In Matthew 17, at the Transfiguration, Moses and Elijah were talking to Christ. God said from a cloud, "This is my beloved Son, with whom I am well pleased: Listen to him."
In 2 Corinthians 3 and Hebrews 7:11 through to 8:13, we read that the Old (Mosaic) covenant is becoming obsolete and has been replaced with the glorious New Covenant in Christ. Indeed in Romans 7:6 we read, But now we released from the law, having died to that which held us captive, so that we serve not under the old written code but in the new life of the Spirit.
Glenn P.
I agree with Philip. Adam and our forefathers had the full revelation about God and salvation. Over the millennia that revelation was generally obliterated being preserved only in the Hebrew Scriptures. I prefer to think it not as progressive revelation but as re-discovering the revelation. Jesus completed the rediscovery.
S H.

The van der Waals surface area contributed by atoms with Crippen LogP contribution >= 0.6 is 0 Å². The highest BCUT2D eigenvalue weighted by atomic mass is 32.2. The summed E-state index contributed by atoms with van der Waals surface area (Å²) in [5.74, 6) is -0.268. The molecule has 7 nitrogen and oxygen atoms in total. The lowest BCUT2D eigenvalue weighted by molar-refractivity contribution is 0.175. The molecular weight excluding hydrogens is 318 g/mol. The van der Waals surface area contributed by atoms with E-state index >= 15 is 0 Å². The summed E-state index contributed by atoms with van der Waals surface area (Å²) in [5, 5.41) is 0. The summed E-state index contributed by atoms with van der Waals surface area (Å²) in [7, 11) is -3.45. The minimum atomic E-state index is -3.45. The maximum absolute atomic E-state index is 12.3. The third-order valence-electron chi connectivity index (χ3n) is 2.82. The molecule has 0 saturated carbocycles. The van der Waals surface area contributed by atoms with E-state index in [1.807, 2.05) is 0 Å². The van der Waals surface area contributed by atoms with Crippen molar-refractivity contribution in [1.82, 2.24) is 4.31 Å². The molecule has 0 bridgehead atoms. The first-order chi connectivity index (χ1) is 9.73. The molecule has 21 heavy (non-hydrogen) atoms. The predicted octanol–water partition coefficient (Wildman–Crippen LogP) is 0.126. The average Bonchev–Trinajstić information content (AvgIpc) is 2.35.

Completely agree. There is a definite revelation of Jesus. We can look back on the prophets and the experience they had of God, but the Bible makes it clear they didn't completely see what was coming in regard to Jesus, the Holy Spirit, the Word of God and salvation. We know from Hebrews that we have a 'better covenant'. Jesus himself then said it's better that he goes away and that we have the Holy Spirit. With the Holy Spirit in us (as opposed to 'on us' although who knows what that really meant!) it could be argued that we have a greater revelation with God in us and 'the mind of Christ' (although of course in a very limited way!!) We see from the experience of the disciples that their experience and understanding of God grew once they were filled with the Holy Spirit compared to when they were not. Jesus also told his disciples that the OT prophets longed to see what the disciples were seeing. Clearly the OT prophets did not see the fullness of Jesus. Would it not make sense (and I'd argue it ties in with the Bible) that as the day of Jesus' return approaches, the church would be shining ever more brightly too.